'he don't come but once a year...'
within days of starting my first post-college job as a newspaper reporter, my editor looked across the newsroom at me and blurted out, "hey! i have the perfect idea for a story!"
poised to show what i was made of (because those a's in my news writing and editing classes didn't just happen, my friends), i flipped the cover of my reporter's notebook open with gusto, flourished a pen, and waited eagerly for the assignment that would surely garner me a press association award.
"i want you to do a story on santa claus!" she said, the look on her face radiating with a level of elfin glee (and a scary seriousness that made me instantly rethink why i'd accepted this position). "does he exist? why do we believe in him? find out, because i'll make this the lead on the front page."
"um...yeah," i replied, the reporter's notebook falling to my side as my enthusiasm crashed, my formerly poised pen suddenly limp with rejection. "so...huh. do we have contact information for santa? do you by chance have an 'in' with the big guy so i can arrange an interview?"
"you're bright," elfin editor lady replied. "that's why i hired you! (yes, i probably would have gotten an 'a' in "bright" had it been a college journalism course). you'll figure this out and i just know it will be a great story. oh, and plan on getting a picture to go with it, too!"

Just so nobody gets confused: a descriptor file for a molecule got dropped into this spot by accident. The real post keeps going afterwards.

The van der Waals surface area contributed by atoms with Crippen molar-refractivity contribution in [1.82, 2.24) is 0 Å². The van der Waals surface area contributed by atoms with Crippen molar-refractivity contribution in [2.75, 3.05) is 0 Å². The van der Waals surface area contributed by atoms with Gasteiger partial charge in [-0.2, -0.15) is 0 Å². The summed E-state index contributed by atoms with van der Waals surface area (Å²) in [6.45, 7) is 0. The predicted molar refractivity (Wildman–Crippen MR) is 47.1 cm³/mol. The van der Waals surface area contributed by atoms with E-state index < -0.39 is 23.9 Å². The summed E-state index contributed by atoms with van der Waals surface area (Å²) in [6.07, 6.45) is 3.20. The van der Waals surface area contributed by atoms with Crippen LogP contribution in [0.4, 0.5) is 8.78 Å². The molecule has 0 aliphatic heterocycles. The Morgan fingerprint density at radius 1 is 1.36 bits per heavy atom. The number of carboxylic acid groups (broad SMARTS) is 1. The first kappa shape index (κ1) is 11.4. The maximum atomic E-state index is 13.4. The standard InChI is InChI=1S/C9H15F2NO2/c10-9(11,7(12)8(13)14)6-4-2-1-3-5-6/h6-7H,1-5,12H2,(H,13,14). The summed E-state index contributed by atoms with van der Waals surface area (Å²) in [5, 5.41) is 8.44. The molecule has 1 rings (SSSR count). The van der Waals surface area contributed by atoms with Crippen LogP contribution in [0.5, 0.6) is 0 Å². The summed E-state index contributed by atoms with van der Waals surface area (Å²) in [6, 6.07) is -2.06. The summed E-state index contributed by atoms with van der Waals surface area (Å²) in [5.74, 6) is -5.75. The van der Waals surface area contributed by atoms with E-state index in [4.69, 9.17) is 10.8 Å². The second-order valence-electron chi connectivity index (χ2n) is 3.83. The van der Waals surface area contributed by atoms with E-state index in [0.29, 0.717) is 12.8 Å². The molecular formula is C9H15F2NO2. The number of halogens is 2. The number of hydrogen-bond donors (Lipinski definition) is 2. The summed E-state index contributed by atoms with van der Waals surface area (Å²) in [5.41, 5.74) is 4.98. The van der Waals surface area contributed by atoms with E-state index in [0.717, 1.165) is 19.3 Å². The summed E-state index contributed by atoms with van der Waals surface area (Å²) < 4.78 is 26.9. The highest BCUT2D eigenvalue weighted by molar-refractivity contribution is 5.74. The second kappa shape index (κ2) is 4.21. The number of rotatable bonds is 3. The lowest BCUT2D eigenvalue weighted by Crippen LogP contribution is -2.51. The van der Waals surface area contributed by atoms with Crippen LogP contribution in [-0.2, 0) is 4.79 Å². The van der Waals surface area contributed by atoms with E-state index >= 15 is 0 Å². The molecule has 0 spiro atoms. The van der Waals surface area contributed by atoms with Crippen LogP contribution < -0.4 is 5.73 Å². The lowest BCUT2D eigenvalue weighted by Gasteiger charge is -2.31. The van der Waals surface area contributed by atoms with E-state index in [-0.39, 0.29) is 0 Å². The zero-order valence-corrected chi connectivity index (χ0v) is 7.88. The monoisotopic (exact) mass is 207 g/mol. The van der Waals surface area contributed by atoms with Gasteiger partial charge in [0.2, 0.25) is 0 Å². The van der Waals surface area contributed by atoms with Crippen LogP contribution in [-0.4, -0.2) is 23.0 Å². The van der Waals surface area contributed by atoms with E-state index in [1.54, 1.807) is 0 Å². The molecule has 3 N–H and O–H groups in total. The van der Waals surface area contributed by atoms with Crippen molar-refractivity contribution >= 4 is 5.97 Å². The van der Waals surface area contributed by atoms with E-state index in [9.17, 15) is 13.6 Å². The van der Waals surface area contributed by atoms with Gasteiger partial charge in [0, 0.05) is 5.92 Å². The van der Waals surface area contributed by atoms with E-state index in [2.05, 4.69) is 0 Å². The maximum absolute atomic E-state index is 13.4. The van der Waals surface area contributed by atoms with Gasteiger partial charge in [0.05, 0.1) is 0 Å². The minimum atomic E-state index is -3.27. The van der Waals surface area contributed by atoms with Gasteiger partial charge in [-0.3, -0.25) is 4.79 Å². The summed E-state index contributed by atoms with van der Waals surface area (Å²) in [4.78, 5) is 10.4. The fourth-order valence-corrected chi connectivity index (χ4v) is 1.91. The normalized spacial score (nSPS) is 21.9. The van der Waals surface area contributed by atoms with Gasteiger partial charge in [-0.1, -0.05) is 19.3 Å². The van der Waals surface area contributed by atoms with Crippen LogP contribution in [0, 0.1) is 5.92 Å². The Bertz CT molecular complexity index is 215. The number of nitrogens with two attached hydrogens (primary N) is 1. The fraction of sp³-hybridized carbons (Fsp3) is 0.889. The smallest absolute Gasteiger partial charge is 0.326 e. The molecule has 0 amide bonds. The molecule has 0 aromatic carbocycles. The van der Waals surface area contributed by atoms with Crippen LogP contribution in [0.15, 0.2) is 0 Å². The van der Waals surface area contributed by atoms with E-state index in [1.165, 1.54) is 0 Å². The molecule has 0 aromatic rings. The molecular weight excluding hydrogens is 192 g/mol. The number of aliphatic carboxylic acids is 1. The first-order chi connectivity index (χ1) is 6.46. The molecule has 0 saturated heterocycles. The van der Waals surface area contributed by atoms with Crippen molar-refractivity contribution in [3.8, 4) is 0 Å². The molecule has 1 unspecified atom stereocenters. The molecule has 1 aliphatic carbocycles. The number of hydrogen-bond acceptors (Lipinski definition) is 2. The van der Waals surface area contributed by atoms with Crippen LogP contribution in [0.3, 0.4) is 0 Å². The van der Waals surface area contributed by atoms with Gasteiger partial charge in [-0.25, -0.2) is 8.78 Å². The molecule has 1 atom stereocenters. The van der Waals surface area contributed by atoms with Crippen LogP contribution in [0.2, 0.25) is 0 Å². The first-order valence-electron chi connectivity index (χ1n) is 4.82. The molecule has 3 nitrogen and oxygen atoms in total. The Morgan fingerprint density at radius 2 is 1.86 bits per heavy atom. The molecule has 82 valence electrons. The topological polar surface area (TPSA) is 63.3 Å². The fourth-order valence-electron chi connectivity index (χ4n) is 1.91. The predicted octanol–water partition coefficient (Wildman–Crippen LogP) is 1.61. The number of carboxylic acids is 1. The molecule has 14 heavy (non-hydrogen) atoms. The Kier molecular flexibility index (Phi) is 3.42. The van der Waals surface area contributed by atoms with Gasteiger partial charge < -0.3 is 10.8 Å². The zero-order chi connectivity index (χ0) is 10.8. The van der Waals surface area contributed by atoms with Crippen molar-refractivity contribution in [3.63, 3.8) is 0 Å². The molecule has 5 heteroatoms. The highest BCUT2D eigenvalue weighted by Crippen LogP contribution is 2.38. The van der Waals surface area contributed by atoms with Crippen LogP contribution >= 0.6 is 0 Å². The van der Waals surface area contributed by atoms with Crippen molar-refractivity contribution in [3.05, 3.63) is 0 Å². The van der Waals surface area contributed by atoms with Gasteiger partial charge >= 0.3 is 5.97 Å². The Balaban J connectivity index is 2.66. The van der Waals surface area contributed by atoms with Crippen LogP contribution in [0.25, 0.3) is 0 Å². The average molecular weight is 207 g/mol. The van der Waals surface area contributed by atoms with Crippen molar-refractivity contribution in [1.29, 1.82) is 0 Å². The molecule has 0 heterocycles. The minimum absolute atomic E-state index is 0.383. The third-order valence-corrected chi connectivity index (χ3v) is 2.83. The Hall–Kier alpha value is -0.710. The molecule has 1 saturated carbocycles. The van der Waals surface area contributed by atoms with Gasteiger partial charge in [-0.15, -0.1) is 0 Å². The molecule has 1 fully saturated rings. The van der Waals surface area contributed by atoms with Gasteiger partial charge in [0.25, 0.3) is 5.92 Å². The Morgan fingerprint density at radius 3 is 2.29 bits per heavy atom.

a couple thoughts raced through me as she walked away, the first of which was an immediate fear that i'd never (ever!) get another job and be stuck at this small town, santa claus-exposing newspaper the rest of my life. the second was a mental note not to clear off the space around my desk soon for any awards.
i sat for days (the beauty of a weekly newspaper!) trying to come up with some angle for this assignment. being a grown up, naturally i'd given up the fantasy of a real santa claus long ago (shockingly, my excitement at the idea of santa hadn't been instantly tempered at the age of nine when i came across polaroids in my mom's dresser drawer and quickly deduced the man in the photos dressed in the red suit and cottony white facial hair bore an insane resemblance to my dad).
however, just because i'm a grown-up doesn't mean i truly want to chuck this whole idea of reindeer games and some delightful old man who sneaks into my house once a year to leave me some long-coveted item. honestly, i gave it up to santa for a long time after that first stereo showed up under my family's christmas tree! sure, i still wanted to believe santa was real when i was 14.
i still want to believe today. it's that glimmer of hope, that desire to have some perfectly harmless fantasy be a reality, that made writing that story difficult. i may be old enough to know better, but inside of me is a hint of the girl i was at six, when christmas truly couldn't get here fast enough. when i didn't realize this holiday can be ushered in with a blend of anxiety, financial burdens and stress. when i couldn't sleep because i'd be constantly listening for the sleigh bearing the item i most wanted that year as it came to a rest upon my roof.